Bring History to Life

Historical fiction is a powerful tool for breathing life into the teaching of history, a subject sometimes seen by students as dry and disconnected from their everyday lives. Historical fiction allows the readers to put themselves into real events to better empathize with those who lived through them. Classics such as Number the Stars have been used with success in classrooms for decades to help students better understand the human element of history and develop ways to create a better future. Here are some new titles to consider when teaching World War II in your history classroom.

What does it mean to be a true hero? Set against the backdrop of World War II, Yonder by Ali Standish explores this question and more. Jack Bailey jumped into the water to save two children during the Great Flood of 1940, earning the admiration and friendship of Danny Timmons. Now that Danny’s father is off fighting in the war, Danny finds himself relying on Jack’s friendship more than ever. So when Jack suddenly disappears, Danny won’t give up until he’s found.

While there are many references to the war effort, and several of the characters have family members who are off fighting, this story chooses to focus on the less visible wars being fought – such as those against racism, bullying, and abuse. It serves as a reminder to readers of the importance of standing up for what’s right in a story that informs about rural American life in the 1940s while simultaneously feeling fresh and accessible to modern audiences.

“A heartfelt tale about what it means to be a hero and take a stand against injustice.” -Booklist Starred Review

While many WWII historical novels focus on the battles occurring in Europe and Japan, the attack on Pearl Harbor led to Hitler declaring war against the United States and sending U-boat submarines to attack American ships. In Louisa June And The Nazis In The Waves by L. M. Elliot, readers are introduced to a young girl whose family finds themselves suddenly caught in the crossfire when the waters outside their farm are swarmed by the enemy. In addition to the threat of war on her doorstep, Louisa June is also navigating her mother’s ongoing mental health struggles.

Like Yonder, Louisa June is a nuanced tale that humanizes the struggles people have historically endured, both big and small while shedding light on an often-overlooked part of World War II. Readers will connect with Louisa June’s and the universal themes of family, friendship, and love while coming to a new understanding of what it means to live in a country at war.

"Evocatively threaded with the scents and sounds of Tidewater Virginia coastal communities, this story presents a fascinating, lesser-known aspect of the war told from a young girl’s perspective. Successfully tackling the devastation of depression on family relationships, the bitter cost of war, and the uplifting strength of no-nonsense friendship, this story has impressive depth. Superb." -Kirkus Starred Review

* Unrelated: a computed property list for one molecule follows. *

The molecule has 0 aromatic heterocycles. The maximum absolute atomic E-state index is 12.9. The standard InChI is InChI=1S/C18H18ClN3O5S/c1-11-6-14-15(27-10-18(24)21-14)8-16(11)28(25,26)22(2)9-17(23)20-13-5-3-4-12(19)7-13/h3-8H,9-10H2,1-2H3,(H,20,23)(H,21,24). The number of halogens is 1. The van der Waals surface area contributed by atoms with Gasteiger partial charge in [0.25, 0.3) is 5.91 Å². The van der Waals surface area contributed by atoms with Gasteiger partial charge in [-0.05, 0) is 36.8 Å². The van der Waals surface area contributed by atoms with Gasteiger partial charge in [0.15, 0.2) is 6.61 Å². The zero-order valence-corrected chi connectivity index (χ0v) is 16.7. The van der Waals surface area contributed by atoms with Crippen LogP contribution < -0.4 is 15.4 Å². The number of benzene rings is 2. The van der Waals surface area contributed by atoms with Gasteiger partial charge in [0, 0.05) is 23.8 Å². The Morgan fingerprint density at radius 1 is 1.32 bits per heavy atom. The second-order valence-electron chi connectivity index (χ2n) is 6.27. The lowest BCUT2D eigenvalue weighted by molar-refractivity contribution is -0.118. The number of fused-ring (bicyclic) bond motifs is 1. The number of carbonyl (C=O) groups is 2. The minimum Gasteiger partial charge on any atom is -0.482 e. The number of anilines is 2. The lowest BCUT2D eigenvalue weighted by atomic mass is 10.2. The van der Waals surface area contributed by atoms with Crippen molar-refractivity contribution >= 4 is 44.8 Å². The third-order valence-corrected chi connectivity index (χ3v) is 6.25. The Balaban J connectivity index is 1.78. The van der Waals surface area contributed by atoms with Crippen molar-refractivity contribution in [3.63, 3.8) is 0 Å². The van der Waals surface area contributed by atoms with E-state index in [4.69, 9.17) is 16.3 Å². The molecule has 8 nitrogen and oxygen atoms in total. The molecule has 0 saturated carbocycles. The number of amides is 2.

Narrative non-fiction books are another way to make history more relatable to students. Non-fiction often evokes thoughts of boring textbooks, but these books combine historical figures and real events with beautifully written narrative text to create titles that both entertain and inform.

Susan Hood combines impeccable research with moving verse in Alias Anna, a biography about a young Jewish girl named Zhanna who is forced to leave everything behind when her home country of Ukraine is invaded by the Germans during World War II. Zhanna and her sister, Frina, are promising musicians who find themselves marching hundreds of miles through the cold and snow. With their father’s encouragement, the girls flee with nothing except their sheet music and start a new life of music and secrecy, constantly struggling to stay one step ahead of the German Nazis.

The author worked with Zhanna’s son, Greg Daweson, to tell this haunting true story of survival that reads like a compelling fiction. The free verse reflects the musicality of Zhanna and Frina and keeps the story accessible to a variety of readers. This title also includes back matter with primary sources and original photographs to further humanize the historical connection.

A harrowing and remarkable story of strength and survival. -Kirkus Review

While many World War II books focus on those lives affected by Hitler, Just a Girl by Lia Levi takes place in Italy where the Prime Minister, Mussolini, is beginning to move against Jewish people by forbidding Jewish children from attending schools. Lia’s own childhood story is told through a personal and intimate narrative that brings readers from her family’s constant moves to stay hidden through the end of the war and their ultimate safety.

There are black and white illustrations throughout, and the story is told in short chapters, making it well suited for a read-aloud with students learning about World War II for the first time. The book also includes a letter from the author written specifically for American readers alongside photos of Lia and her family.

"Lia’s young voice is perceptive and heartbreakingly vulnerable as she recounts her steadfast, even cheerful, acceptance of the changes in her life amid the insanity around her. A remarkable, powerful young readers’ adaptation of an award-winning World War II memoir." -Kirkus Starred Review